Genocide, gender, identity, ethnicity
This thesis is designed to delve deeper into perceptions of identity, specifically gender and racial identity, the power relationship that emerges as each of these switches is reached in the progression towards genocide, and the effects of these perceptions during and after the genocide takes place. The primary question addressed is whether the power relationship that emerges as a result of these pre-genocidal stages becomes gendered and racialized due to perceptions rooted in a male-dominated hierarchy and a belief in the superiority of one ethnicity over another. The primary goal of this thesis is to analyze the power relationship in the pre-genocide and genocide stages between the perpetrator and the victim on the macro or group level and the micro or individual level. Using the case studies of the Balkan genocides, the Sudanese genocides of Nuba and Darfur, and the 1994 Rwandan genocide, this thesis will attempt to illustrate the idea that the identities of both perpetrator and victim are constructed in order for one to wield power over the other. Within each case study, genocidal tools such as genocidal rape, gendercide, propaganda and indoctrination are addressed in their relation to the gendering and racializing of power relationships in genocide. The effects of the Balkan, Sudanese, and Rwandan genocides are still felt by both survivors and perpetrators, and continue to play a role in how the groups relate to one another, and the case of the Sudanese genocides is still ongoing.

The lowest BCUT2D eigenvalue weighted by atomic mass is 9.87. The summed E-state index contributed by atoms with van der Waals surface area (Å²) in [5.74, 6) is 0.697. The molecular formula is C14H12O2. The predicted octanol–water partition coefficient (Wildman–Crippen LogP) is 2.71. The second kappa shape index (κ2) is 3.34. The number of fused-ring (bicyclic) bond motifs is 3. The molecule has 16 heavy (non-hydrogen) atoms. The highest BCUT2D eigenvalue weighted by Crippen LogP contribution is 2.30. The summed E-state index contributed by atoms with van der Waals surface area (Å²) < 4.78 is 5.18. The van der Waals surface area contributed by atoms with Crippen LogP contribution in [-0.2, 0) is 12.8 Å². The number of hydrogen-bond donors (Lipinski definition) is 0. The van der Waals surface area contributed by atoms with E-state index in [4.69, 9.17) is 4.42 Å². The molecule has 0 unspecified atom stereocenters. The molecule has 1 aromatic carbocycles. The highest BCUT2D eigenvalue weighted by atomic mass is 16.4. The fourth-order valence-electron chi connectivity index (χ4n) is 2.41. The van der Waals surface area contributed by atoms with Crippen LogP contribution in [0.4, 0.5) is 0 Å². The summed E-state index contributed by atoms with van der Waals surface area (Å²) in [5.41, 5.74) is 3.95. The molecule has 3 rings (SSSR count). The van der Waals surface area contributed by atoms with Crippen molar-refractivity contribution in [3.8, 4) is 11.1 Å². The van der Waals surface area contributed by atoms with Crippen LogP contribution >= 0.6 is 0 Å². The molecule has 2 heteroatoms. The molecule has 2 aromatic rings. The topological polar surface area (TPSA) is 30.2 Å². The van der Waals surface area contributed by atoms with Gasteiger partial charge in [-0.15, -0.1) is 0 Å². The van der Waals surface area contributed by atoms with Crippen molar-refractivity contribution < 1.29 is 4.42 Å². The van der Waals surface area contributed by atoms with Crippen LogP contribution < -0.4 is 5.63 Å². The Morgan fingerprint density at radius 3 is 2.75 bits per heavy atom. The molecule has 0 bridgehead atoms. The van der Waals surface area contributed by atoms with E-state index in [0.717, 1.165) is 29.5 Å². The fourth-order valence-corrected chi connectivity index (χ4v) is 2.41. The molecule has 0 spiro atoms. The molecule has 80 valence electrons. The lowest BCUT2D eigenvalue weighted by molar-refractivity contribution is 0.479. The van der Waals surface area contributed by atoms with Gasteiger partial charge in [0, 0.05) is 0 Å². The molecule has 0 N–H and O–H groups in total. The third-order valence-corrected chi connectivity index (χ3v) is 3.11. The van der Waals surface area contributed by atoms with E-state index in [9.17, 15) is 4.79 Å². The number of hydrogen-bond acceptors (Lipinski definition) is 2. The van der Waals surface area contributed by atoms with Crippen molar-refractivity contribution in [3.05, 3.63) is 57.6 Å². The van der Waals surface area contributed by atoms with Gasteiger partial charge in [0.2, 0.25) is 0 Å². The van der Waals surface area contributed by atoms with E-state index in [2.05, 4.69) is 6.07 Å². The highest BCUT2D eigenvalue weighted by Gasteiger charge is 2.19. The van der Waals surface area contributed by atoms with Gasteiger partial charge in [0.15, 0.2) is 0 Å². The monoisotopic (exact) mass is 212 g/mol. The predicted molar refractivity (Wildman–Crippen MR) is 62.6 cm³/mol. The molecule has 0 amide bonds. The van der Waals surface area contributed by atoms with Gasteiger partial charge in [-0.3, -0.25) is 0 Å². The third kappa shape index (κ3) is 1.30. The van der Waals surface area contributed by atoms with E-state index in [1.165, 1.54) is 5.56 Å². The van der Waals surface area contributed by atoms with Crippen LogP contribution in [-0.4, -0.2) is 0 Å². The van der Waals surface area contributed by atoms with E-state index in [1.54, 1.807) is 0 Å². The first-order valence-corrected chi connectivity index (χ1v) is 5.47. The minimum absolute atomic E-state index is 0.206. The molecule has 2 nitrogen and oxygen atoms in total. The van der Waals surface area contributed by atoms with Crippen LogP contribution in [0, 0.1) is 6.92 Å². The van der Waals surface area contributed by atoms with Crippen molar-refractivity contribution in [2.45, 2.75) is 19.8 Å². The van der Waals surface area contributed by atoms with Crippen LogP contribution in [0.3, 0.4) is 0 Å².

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Morales, Waltraud Q.
Master of Arts (M.A.)
College of Sciences
Political Science; International Studies
Length of Campus-only Access
Masters Thesis (Open Access)
Dissertations, Academic -- Sciences, Sciences -- Dissertations, Academic
Welsh, Erin E., "Establishing Difference: The Gendering And Racialization Of Power In Genocide" (2012). Electronic Theses and Dissertations. 2171.
Restricted to the UCF community until May 2012; it will then be open access.